Achats et logistique d'approvisionnement : intégration, centralisation ou coordination


Revue Française de Logistique

janvier 1992, n°58

Départements : Information Systems and Operations Management

La fonction logistique


Logistiques Magazine

février 1992, n°65, pp.29-31

Départements : Information Systems and Operations Management

Perceived Usefulness, Ease of Use and User Acceptance of Information Technology: A replication


MIS Quarterly

juin 1992, vol. 16, n°2, pp.227-247

Départements : Information Systems and Operations Management, GREGHEC (CNRS)

Mots clés : User acceptance, end-user computing, user measurement

This paper presents the findings of two studies that replicate previous work by Fred Davis on the subject of perceived usefulness, ease of use, and usage of information technology. The two studies focus on evaluating the psychometric properties of the ease of use and usefulness scales, while examining the relationship between ease of use,usefulness, and system usage. Study 1 provides a strong assessment of the convergent validity of the two scales by examining heterogeneous user groups dealing with heterogeneous implementations of messaging technology. In addition, because one might expect users to share similar perspectives about voice and electronic mail, the study also represents a strong test of discriminant validity. In this study a total of 118respondents from 10 different organizations were surveyed for their attitudes toward two messaging technologies: voice and electronic mail. Study 2 complements the approach taken inStudy 1 by focusing on the ability to demonstrate discriminant validity. Three popular software applications (WordPerfect, Lotus 1-2-3, and Harvard Graphics) were examined based on the expectation that they would all be rated highly on both scales. In this study a total of 73 users rated the three packages in terms of ease of use and usefulness.The results of the studies demonstrate reliable and valid scales for measurement of perceived ease of use and usefulness. In addition, the paper tests the relationships between ease of use, usefulness, and usage using structural equation modelling. The results of this model are consistent with previous research for Study 1, suggestingthat usefulness is an important determinant of system use. For Study 2 the results are somewhat mixed, but indicate the importance of both ease of use and usefulness. Differences in conditions of usage are explored to explain these findings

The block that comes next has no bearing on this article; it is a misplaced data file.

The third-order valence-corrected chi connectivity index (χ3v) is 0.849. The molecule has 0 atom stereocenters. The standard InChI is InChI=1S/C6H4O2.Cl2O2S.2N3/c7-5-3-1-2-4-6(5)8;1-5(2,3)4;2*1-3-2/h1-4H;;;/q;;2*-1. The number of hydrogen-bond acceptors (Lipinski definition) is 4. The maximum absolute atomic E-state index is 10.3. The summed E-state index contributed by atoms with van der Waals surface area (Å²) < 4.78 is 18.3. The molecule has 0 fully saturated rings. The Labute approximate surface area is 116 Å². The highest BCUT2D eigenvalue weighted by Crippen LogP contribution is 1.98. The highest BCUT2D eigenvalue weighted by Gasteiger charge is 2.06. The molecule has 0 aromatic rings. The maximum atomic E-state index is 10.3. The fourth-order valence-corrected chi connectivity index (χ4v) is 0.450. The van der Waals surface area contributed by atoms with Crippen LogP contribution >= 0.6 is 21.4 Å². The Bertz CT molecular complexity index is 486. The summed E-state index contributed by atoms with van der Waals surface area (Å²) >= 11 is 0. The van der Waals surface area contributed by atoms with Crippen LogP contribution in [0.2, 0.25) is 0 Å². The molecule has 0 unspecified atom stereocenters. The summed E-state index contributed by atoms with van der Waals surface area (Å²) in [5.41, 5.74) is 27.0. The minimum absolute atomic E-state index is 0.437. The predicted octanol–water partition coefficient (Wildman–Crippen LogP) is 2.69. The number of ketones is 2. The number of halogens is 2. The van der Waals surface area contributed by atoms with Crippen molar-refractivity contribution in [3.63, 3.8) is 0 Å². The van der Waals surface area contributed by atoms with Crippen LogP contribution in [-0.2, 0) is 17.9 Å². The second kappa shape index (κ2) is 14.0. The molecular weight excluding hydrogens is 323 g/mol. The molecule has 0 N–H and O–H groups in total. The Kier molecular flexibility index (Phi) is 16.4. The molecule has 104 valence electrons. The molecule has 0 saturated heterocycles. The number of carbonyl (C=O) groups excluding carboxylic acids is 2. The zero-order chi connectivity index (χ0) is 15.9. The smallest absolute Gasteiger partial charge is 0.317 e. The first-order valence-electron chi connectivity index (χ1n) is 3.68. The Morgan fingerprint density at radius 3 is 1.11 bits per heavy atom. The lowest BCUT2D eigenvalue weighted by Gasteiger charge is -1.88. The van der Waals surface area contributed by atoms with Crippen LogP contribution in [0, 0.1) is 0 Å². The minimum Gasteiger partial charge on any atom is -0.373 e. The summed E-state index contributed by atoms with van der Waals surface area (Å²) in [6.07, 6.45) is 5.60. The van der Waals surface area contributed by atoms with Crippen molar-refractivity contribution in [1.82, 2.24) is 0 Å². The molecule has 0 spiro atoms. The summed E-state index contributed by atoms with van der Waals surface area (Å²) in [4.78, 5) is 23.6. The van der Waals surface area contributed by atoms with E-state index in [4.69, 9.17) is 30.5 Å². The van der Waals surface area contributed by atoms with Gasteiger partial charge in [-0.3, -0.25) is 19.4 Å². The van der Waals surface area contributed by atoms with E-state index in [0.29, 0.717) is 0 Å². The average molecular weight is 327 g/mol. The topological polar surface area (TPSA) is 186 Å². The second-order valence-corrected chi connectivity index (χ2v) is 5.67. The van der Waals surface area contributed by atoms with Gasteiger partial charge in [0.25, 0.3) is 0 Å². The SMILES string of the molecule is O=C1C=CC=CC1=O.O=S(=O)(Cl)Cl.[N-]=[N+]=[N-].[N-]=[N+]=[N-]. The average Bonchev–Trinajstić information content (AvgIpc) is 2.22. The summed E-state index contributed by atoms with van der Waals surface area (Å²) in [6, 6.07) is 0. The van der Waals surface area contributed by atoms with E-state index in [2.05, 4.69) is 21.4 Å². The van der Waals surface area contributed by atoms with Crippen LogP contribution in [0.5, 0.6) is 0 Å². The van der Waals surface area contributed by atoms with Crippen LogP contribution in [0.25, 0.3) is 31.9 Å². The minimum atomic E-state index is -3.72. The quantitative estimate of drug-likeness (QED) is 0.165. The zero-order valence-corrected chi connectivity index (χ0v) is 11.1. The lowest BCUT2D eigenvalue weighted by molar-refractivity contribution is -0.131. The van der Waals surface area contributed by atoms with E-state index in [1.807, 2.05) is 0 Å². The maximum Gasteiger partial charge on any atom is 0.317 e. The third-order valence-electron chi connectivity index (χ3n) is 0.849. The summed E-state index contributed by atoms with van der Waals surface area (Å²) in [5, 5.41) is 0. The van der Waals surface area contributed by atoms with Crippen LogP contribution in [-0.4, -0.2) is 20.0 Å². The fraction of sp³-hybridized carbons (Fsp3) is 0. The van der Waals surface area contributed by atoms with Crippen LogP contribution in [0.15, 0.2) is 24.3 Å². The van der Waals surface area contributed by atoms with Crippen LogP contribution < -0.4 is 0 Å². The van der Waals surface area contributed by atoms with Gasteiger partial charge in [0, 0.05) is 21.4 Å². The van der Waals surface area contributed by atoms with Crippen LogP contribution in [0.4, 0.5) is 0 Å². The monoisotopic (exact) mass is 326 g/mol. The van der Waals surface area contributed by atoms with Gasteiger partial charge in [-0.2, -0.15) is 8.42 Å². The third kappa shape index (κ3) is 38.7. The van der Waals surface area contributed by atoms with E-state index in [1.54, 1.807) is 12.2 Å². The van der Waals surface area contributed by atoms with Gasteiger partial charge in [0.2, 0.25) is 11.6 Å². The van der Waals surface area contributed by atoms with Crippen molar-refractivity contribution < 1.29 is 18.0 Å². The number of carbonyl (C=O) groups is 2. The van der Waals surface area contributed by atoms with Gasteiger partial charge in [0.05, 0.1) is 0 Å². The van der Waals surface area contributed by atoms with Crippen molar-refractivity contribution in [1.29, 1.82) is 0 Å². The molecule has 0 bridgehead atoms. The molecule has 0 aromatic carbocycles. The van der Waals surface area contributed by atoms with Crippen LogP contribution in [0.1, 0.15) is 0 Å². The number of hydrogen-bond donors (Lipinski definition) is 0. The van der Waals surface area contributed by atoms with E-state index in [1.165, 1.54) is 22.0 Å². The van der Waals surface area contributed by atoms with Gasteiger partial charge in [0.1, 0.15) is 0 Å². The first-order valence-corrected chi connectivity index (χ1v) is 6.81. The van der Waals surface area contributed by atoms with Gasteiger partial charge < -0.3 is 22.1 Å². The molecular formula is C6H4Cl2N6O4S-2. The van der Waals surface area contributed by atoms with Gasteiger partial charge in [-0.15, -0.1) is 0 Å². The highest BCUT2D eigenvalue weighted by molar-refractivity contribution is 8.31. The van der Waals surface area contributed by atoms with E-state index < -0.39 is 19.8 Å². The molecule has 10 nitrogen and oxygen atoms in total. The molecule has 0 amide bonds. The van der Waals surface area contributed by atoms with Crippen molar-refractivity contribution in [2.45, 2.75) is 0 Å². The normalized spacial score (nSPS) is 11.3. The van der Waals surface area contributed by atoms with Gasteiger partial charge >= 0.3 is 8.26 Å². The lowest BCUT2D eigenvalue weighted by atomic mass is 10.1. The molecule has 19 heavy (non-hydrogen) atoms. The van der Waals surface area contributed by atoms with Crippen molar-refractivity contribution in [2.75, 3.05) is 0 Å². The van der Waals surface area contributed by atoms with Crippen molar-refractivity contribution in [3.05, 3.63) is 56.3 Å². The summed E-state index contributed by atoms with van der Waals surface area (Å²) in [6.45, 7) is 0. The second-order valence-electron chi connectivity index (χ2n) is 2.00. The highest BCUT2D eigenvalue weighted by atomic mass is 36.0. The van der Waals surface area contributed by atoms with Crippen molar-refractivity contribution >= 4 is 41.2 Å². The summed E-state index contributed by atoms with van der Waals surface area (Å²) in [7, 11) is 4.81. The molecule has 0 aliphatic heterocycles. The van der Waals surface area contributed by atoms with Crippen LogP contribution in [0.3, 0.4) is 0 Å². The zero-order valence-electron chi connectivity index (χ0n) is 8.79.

The Use of Information in Decision Making: An Experimental Investigation of the Impact of Computer Based Decision Aids


MIS Quarterly

septembre 1992, vol. 16, n°3, pp.373-393

Départements : Information Systems and Operations Management, GREGHEC (CNRS)

Mots clés : Decision support systems, information processing, cognitive cost benefit theory

The traditional assumption in the decision support systems (DSS) literature is that if decision makers are provided with expanded processing capabilities they will use them to analyze problems in more depth and, as a result, make better decisions. Empirical studies investigating the relationship between DSS and decision quality have not borne this out. The explanation for such outcomes could be found in behavioral decision making theories. The literature on behavioral decision making indicates that the conservation of effort may be more important than increased decision quality in some cases. If this is so, then the use of a decision aid may result in effort savings but not improved decision performance. The two experiments reported here use verbal protocolanalysis to compare the extent of information use by unaided decision makers and usersof a decision aid designed to support preferential choice problems. The results of the twostudies indicate that subjects with a decision aid did not use more information than those without one. Overall, subjects behaved as if effort minimization was an important consideration. For DSS researchers these studies indicate that to understand the DSS-decision quality relationship, it is necessary to consider the decision maker's tradeoff between improving decision quality and conserving effort. For DSS designers theseresults imply a need to focus on the moderating role that effort will play in determining DSS effectiveness

Towards a DEISS ?


European Journal of Operational Research

1992, n°61, pp.72-85

Départements : Information Systems and Operations Management